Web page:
The concept of self cancelating prophecies is fascinating when you think about it :wink:


Except very few exceptions (Singapore for instance), I haven’t seen yet any country where “More government and more taxes” has done any good to society. For this you need a very competent government (very unlikely, an exception like Lee Kuan Yew happens once or twice per century), and politicians with a long term view (impossible when next elections is all that counts for them). As for taxes, they have understood since long that it pays more electorally to promise to tax a minority (often the rich) to the benefit of your target electors.


Maybe they did adapt, or maybe it was just lefty nonsense and capital accumulation increased demand for labor and this in turn improved wages and work conditions - in the West from end of XIX to end of XX century and in China during last 30 years. Just like standard economics explains it.


Speaking of that article, she’s lying about one thing. Inequalities are rising in West, but globally they are shrinking as China and India are catching up economically. And this is related - in the last 30 years more than 1 bilion people moved from countryside to cities to work in factories. This created a sea of direct competition to unqualified and semi-qualified workers in the West, as factories were moving to East. Owners of this factories improved returns as labor costs dropped significantly. The result: West is getting less equal (stagnating Western middle class), but the globe is getting more equal (rise of Asian middle class).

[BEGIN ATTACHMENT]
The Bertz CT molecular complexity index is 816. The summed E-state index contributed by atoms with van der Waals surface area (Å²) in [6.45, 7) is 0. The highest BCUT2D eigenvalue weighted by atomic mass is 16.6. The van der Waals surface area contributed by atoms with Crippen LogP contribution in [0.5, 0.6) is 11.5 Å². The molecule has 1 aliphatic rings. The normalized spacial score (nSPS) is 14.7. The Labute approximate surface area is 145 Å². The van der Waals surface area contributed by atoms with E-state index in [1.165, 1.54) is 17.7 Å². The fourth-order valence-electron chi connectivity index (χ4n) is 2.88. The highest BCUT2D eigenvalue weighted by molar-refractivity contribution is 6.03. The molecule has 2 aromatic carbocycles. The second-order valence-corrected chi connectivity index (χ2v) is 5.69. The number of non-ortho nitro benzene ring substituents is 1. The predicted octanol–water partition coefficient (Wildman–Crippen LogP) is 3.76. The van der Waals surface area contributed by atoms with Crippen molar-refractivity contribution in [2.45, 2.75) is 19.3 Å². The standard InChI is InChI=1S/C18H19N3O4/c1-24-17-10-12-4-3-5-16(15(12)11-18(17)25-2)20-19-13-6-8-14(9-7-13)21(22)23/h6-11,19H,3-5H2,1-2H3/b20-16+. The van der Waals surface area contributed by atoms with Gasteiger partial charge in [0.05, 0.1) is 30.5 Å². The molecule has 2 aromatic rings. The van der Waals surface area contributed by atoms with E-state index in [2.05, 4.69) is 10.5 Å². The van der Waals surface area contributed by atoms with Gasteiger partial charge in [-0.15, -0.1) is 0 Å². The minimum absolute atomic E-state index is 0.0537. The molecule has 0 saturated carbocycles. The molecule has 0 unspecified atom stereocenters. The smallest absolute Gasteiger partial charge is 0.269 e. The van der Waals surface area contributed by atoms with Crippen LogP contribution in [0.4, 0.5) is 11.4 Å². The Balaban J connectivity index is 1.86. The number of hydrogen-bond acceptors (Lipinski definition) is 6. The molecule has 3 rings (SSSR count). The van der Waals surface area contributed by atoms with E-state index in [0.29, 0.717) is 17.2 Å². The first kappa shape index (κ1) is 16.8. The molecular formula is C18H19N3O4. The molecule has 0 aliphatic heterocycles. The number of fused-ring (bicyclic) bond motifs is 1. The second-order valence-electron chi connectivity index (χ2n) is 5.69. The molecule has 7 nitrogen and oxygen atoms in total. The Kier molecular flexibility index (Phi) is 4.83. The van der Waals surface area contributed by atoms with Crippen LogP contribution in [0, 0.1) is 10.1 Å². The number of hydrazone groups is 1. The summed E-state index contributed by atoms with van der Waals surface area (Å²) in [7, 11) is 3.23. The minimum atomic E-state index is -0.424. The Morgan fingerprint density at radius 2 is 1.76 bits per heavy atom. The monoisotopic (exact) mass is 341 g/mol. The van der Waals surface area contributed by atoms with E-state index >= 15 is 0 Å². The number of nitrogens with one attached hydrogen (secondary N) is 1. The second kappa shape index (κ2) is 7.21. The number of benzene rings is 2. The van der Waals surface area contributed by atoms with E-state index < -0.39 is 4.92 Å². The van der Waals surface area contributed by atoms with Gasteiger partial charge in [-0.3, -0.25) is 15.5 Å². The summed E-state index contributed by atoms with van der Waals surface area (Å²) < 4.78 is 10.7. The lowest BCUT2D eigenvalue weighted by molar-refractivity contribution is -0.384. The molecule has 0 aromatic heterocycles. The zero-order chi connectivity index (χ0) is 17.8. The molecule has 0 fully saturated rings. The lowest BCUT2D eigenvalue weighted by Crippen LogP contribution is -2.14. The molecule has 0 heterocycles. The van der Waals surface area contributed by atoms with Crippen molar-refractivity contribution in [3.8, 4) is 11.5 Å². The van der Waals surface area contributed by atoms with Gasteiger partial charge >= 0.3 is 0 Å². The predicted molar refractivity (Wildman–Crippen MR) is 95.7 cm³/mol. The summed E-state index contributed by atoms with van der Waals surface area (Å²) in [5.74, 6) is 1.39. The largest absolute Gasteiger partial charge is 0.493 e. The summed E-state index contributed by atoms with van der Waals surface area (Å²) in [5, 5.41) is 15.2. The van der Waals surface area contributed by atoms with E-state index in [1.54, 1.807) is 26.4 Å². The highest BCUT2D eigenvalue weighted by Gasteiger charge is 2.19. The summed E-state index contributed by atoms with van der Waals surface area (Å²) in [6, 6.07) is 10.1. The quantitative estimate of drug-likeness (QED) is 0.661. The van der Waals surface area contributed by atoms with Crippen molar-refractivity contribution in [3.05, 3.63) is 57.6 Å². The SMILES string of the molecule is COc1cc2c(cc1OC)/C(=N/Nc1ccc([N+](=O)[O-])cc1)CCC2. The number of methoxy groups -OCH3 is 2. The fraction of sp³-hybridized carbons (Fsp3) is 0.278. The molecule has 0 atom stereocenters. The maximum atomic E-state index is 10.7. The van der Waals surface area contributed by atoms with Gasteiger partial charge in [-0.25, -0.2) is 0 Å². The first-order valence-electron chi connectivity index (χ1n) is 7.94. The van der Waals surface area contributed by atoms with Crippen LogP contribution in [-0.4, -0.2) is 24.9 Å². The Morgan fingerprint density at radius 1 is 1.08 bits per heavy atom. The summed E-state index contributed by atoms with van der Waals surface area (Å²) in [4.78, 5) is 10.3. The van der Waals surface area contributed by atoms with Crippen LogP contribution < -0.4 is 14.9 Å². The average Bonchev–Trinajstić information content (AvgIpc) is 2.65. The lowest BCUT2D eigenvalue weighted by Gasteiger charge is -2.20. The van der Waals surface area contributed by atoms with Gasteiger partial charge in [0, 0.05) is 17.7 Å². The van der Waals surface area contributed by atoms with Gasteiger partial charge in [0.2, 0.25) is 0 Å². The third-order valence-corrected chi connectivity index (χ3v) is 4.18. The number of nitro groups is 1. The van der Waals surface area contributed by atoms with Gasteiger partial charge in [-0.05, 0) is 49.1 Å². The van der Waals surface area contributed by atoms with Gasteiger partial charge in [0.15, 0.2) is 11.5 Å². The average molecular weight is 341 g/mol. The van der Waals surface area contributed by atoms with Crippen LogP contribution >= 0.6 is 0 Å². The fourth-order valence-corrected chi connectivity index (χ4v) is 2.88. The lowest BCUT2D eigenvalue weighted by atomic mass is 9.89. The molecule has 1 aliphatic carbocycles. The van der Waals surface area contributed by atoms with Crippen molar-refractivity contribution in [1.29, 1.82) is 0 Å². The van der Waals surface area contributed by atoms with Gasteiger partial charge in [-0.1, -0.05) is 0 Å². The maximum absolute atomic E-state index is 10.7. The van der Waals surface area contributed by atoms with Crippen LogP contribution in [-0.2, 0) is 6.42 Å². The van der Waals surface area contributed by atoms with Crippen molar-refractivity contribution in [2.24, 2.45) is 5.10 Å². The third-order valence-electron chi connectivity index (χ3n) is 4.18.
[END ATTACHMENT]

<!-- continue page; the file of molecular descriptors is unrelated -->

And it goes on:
The one thing I liked about this interview is that she admits that the accumulation of global debt is a result of mainstream neoclassical-keynesian economic policies of lowering interest rates (whenever they can), which makes the debt cheaper and thus increases demand for it. It’s basically a reformulation of Mises-Hayek’s argument, but she would never admit it, because they were “neoliberal”.


That’s a great point. I frowned when she said: “the problem is, that it has been accepted, that wage stagnation is an effect of globalisation and automatisation, and you cannot do anything about it”. I don’t know what she would like to do about it: tax robots? put tariffs on China? as you said, western middle class was hurt in the process, but for the World overall these two phenomena are positive.

I’m a bit scared by the overwhelmingly positive comments under that article. People are swallowing this rhetoric too easily. People take too much private debt to buy shit they don’t need, so what do we do? tax the rich!

One argument that does make sense to me though is about market’s short-sightedness. it is true that many technologies in your cellphones were developed in govt programs and that private companies often do not have the patience to experiment for years. This also makes me think: what influence do we, as passive investors, have? Even is Vanguard manages a few percent of the World’s stock market through their passive index funds, do they actually have any say in making decisions in the companies they hold? I guess we’re all these silent passengers who give the money and let them do whatever they want with it.